9 July 2011

Deepchord - Hash Bar Loops

Deepchord - Hash Bar Loops (Soma)

Deepchord - Hash Bar Loops (Soma)

I've always enjoyed Rod Modell's work as Deepchord - his ability to manipulate and deconstruct the basic building blocks of house, techno and dub has made him one of the most intriguing modern electronic propositions, and the depth of sound conjured is second to none. Previous album The Coldest Season, released on Modern Love, rather than his own Deepchord imprint was a perfect synthesis of his sparse dub sound and Modern Love's own experimental ethos, so bearing in mind Soma's reputation for dancefloor-orientated house and techno, one would expect this to contain more focused material than the twenty minute live performances he's taken to putting on the flip sides of vinyls as CV313. Opening with Spirits, we plough headlong into proper Deepchord territory; delicate washes of white noise, massively refined sound-desk work and groans of synthesisers slowly sweeping and decaying, before building into Vainquer-esque dub-techno on Stars and Sofitel. The majority of the album sticks with a similar sound palette of cavernous bass, far-away synths and reductionist percussive riffs, but with these simple tools Hitchell manages to build a narrative that guides us through Amsterdam (where the album was recorded), from the heady, stoned vibes of its coffee shops and bars, to the throb of the city centre and the blare of its red light districts and nightclubs. There's few obvious breakdowns, and like most of Deepchord work, it seems to be extracted from long, extended jams rather than designed for DJs. At the heart of the album is the shuffling Oude Kirk, which utilises a chattering percussive riff reflecting Amsterdam's ever-moving tramways, and smoothly seques into City Centre, the most focussed track of the album with a kickdrum high in the mix, sensory encounters fleeting, transient and washed away into nothingness.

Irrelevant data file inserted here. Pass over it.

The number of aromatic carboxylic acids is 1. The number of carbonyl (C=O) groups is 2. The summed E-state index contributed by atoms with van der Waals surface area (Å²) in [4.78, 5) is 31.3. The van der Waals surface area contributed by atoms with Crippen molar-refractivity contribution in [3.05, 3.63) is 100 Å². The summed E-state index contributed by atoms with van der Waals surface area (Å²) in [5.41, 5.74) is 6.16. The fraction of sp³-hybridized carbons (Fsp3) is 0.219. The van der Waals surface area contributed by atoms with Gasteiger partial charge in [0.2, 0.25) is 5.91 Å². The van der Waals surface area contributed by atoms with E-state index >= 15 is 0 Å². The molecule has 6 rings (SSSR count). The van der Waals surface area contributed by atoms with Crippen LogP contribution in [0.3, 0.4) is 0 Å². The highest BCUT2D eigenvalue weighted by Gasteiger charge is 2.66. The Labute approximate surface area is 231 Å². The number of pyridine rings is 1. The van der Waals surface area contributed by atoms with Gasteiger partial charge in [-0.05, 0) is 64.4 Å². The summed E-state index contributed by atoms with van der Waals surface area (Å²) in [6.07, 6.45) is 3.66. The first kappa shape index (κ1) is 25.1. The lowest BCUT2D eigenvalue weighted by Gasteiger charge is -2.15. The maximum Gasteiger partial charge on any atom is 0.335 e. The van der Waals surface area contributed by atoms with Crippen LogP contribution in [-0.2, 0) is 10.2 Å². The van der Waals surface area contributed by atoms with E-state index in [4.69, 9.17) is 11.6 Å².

Closing the album off are Black Cavendish and Neon and Rain, polar opposites of the bustle at the heart of the album that paint a much bleaker picture. Black Cavendish, again focusses on a kickdrum, but elevates it high into the mix, with a claustrophobic amount of sub-bass. With hisses panning around the speakers and little let up, it serves as a paranoid counterpoint to the sunny dub of Merlot or Balm and leaves the listener drained and shaken. In contrast, Neon and Rain is a beatless, doom-laden peice of ambience that draws all colour from the synth stabs and groans with far away blasts of noise. It's the perfect coda to a powerful piece of modern dub that proves Modell is a force to be reckoned with.

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